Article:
From the NC Architects site:
John B. Halcott was an Albany, New York, architect who planned ornate and substantial late 19th century buildings in Raleigh and Durham, North Carolina. How his connection with North Carolina clients came about is not yet established: he was one of many northern architects who obtained commissions in the state in the late 19th century for especially imposing and elaborate buildings. Like many others of the state's premier Victorian era buildings, all his known works have been destroyed.
A native of New York, he was listed in the 1880 United States census as a 34-year-old architect with his wife, Carrie, and their four children, George, Frank, John, and Grace. He was noted as an architect in the Albany city directory of 1891. The Durham newspaper reported that Halcott was an experienced architect, having worked for four years on the immense New York State Capitol in Albany; however, other firms were the architects of record during the long project, suggesting that Halcott might have had a minor role which he capitalized upon for his North Carolina audience.
When Wake County commissioners decided to expand their antebellum courthouse, the building committee selected Halcott, who provided plans for a thorough remodeling of the earlier building in the Second Empire style. Local builders appointed to a planning committee, Thomas H. Briggs, Sr. and William J. Hicks, examined the plans and suggested some modifications; Briggs subsequently withdrew from the committee and successfully bid on the job to execute the project. The cornerstone was laid in May 1881 and the edifice completed in 1883. The ornate red brick building stood next to the more restrained Second Empire style United States Post Office and Courthouse (1874-1879) designed by architect Alfred B. Mullett and built in pale stone.
A few years later, Halcott was working in Durham, where there was a demand for architects and builders after a downtown fire, as well as a growing interest in elaborate and modern building from the increasingly wealthy local industrialists. The Durham Tobacco Plant reported on April 13, 1887, that plans for three Main Street commercial buildings of Messrs. Jones and Kramer had been drawn by "Mr. J. R. Halcott of Albany." The buildings were to feature plate glass, iron, pressed brick, brownstone, and terra cotta trim. The newspaper called him "one of the most competent architects in the United States," with long experience including four years' employment on the "beautiful capitol of Albany"--the New York State Capitol.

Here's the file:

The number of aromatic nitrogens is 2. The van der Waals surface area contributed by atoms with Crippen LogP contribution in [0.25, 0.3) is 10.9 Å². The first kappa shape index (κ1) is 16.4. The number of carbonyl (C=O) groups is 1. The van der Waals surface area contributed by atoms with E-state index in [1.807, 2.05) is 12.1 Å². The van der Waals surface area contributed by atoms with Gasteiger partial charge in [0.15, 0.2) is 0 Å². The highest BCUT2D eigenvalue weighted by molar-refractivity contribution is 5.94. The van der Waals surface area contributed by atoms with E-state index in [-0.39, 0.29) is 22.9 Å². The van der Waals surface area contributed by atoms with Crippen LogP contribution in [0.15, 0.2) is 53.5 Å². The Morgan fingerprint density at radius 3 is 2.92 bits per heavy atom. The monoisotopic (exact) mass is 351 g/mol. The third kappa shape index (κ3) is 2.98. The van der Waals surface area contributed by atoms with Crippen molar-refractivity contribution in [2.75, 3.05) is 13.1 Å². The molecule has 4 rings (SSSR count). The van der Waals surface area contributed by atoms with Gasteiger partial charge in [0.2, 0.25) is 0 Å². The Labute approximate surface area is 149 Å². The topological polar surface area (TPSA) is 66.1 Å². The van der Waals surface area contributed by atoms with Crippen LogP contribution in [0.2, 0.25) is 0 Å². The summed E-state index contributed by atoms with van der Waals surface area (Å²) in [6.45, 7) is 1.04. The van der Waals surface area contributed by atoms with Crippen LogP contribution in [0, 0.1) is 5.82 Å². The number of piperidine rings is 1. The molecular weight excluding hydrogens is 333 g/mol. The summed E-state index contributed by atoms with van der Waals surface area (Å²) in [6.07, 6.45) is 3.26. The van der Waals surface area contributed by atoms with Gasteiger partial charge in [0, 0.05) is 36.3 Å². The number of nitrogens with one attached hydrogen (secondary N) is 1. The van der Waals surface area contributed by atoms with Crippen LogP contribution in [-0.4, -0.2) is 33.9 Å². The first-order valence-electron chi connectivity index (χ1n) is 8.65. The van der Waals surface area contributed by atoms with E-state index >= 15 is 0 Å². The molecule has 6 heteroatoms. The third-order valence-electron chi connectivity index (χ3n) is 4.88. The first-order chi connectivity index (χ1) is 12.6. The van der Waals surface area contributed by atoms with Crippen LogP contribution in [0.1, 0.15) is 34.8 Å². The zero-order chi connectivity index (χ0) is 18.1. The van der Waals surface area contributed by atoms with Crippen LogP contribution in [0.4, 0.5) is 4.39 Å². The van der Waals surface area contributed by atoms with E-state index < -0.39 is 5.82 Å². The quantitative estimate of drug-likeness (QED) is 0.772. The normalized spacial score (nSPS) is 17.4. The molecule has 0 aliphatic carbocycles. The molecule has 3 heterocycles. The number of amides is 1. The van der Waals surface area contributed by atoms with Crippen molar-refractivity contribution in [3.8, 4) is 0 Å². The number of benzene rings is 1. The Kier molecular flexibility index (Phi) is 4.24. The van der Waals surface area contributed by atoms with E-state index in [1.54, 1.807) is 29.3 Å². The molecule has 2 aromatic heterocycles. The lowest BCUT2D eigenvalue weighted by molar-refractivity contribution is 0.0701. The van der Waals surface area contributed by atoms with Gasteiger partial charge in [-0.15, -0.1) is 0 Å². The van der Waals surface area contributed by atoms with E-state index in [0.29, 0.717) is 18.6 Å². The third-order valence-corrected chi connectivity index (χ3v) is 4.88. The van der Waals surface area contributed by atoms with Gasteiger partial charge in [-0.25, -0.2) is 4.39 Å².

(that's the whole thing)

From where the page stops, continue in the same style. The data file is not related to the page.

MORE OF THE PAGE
Halcott's most spectacular project in North Carolina was a mansion for Julian S. Carr, the Durham tobacco magnate who had become one of the richest men in the state. Carr employed him to design his Durham residence, which he called Somerset Villa (1888), to replace his previous Italianate house called Waverly Honor (see John A. Waddell). Carr's papers and other accounts document the construction of the opulent Queen Anne style house and the local response to what was regarded as the grandest residence in the state at the time. As traced by Mena Webb in Jule Carr: General Without an Army, Halcott was closely involved in the project, including dismantling Waverly Honor and rebuilding it across the street for Carr's brother, Albert; managing the construction of Somerset Villa; and writing a history of the project to place in the cornerstone.
Carr wanted nothing but the best, and the architect planned accordingly, creating a "palace home" with all modern conveniences and lavish murals and stained glass. The work was done by a variety of North Carolina contractors and suppliers, but specialty items came from northern suppliers. An account in a Richmond newspaper called Somerset Villa "the conspicuous landmark [of Durham] upon which the eye first falls and upon which it loves to linger." Such a house, as one North Carolina observer commented, might have been one of many in other cities, but in Durham it was unique.
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